Network Medicine




Network medicine is an interdisciplinary field that leverages network science to explore (and explain) the complex relationships characterizing biological systems. The core idea is to use the principles of network science to decipher the complex interplay of factors that contribute to life and diseases. Nodes can be genes, proteins, metabolites, or diseases, and edges represent interactions or correlations between these entities.

By mapping the interactions between different biological components, network medicine helps to quantify and understand how diseases can arise from disruptions in these networks. For example, a disease might be caused not by a single gene mutation but by the perturbation of an entire network of interacting genes and proteins.

To this aim, it largely overlaps with Systems Biology and Systems Medicine, which focus on understanding complex biological interactions at the system level, rather than in isolation, and on extending this approach to disease treatment and prevention.

We are especially interested in the integration of multiple, interdependent, layers of descriptions of biomolecular interactions, and how their response to external perturbations is related to the emergence of a disease. For instance, by using this framework, we have succesfully shown that COVID-19 is a systemic disease. Currently, we are exploring how to characterize the genetic basis of complex diseases, predict disease progression, and repurpose existing drugs.

By understanding the network dynamics of a patient's biological system, network medicine paves the way for personalized medicine, offering a paradigm shift from a reductionist viewpoint (focusing on individual components) to a holistic perspective, understanding health and disease through the complex interplay of distinct biological factors and their interactions.

We are an active part of the Padua Center for Network Medicine (Founding Director: Manlio De Domenico), recently established at the University of Padua and member of the Network Medicine Alliance.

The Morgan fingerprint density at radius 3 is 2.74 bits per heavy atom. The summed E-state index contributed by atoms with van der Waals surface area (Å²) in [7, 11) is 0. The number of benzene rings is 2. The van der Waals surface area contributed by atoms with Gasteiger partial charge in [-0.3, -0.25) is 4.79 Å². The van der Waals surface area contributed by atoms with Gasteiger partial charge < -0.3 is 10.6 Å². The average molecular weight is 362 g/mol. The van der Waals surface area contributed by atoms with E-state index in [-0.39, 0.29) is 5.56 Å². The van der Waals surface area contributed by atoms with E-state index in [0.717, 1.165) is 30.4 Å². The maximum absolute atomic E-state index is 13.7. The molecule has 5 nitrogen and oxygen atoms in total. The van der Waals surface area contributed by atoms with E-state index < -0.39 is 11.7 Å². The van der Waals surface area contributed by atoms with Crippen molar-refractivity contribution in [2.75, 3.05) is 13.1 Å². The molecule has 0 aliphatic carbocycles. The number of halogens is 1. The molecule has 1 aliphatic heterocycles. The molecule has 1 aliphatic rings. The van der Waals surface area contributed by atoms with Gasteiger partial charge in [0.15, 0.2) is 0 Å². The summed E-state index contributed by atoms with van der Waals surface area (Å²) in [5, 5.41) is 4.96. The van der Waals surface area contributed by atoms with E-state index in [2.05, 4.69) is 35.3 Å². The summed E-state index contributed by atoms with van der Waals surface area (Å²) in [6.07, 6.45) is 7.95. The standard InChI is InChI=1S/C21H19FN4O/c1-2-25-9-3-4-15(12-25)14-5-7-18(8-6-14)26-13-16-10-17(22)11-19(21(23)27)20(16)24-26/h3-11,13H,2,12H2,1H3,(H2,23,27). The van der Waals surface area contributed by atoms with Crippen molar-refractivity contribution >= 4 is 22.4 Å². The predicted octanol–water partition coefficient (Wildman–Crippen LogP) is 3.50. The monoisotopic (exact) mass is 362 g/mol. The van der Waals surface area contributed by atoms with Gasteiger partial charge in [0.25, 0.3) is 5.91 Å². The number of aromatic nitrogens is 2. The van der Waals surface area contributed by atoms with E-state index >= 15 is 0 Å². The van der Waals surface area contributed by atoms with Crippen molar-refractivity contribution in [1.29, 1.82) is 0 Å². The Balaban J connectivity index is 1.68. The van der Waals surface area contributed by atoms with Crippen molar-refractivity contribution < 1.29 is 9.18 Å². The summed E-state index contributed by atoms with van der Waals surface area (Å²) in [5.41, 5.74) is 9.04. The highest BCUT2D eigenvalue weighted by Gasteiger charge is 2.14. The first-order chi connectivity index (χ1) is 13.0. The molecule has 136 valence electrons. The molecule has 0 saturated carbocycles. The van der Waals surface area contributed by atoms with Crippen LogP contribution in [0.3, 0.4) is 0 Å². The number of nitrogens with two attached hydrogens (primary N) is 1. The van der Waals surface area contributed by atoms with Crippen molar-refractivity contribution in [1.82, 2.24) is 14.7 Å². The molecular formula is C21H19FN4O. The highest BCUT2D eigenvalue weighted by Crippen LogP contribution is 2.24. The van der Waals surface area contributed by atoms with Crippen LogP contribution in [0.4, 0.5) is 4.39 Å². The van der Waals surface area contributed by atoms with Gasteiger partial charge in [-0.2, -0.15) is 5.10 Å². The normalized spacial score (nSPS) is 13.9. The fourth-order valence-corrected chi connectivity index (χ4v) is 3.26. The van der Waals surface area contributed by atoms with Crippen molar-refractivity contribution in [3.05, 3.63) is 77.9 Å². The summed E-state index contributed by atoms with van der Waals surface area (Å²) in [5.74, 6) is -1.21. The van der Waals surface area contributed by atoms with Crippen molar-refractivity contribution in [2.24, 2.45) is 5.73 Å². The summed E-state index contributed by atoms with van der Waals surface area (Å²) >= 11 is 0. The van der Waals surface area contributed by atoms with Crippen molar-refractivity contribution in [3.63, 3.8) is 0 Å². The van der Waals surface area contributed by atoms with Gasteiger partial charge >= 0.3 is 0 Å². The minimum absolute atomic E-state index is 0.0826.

Relevant publications

Multiscale statistical physics of the pan-viral interactome unravels the systemic nature of SARS-CoV-2 infections
A. Ghavasieh, S. Bontorin, O. Artime, N. Verstraete, M. De Domenico, Communications Physics 4, 83 (2021)
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CovMulNet19, Integrating Proteins, Diseases, Drugs, and Symptoms: A Network Medicine Approach to COVID-19
N. Verstraete, G. Jurman, G. Bertagnolli, A. Ghavasieh, V. Pancaldi, M. De Domenico, Network and Systems Medicine 3, 130 (2020)
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Assessment of network module identification across complex diseases
S. Choobdar et al, Nature Methods 16, 843 (2019)
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The multiplex network of human diseases
A. Halu*, M. De Domenico*, A. Arenas, A. Sharma, NPJ Systems Biology and Applications 5, 15 (2019)
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Multilayer network modeling of integrated biological systems
M. De Domenico, Physics of Life Reviews 24, 149-152 (2018)
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Multilayer flows in molecular networks identify biological modules in the human proteome
G. Mangioni, G. Jurman, M. De Domenico, IEEE Trans. on Network Science and Eng. 7, 411 (2018)
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Structural reducibility of multilayer networks
M. De Domenico, V. Nicosia, A. Arenas, V. Latora, Nature Communications 6, 6864 (2015)
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  ScienceDaily
   

MuxViz: a tool for multilayer analysis and visualization of networks
M. De Domenico, Mason A. Porter, A. Arenas, Journal of Complex Networks 3, 159 (2015)
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For a more comprehensive list of papers about this topic, click here.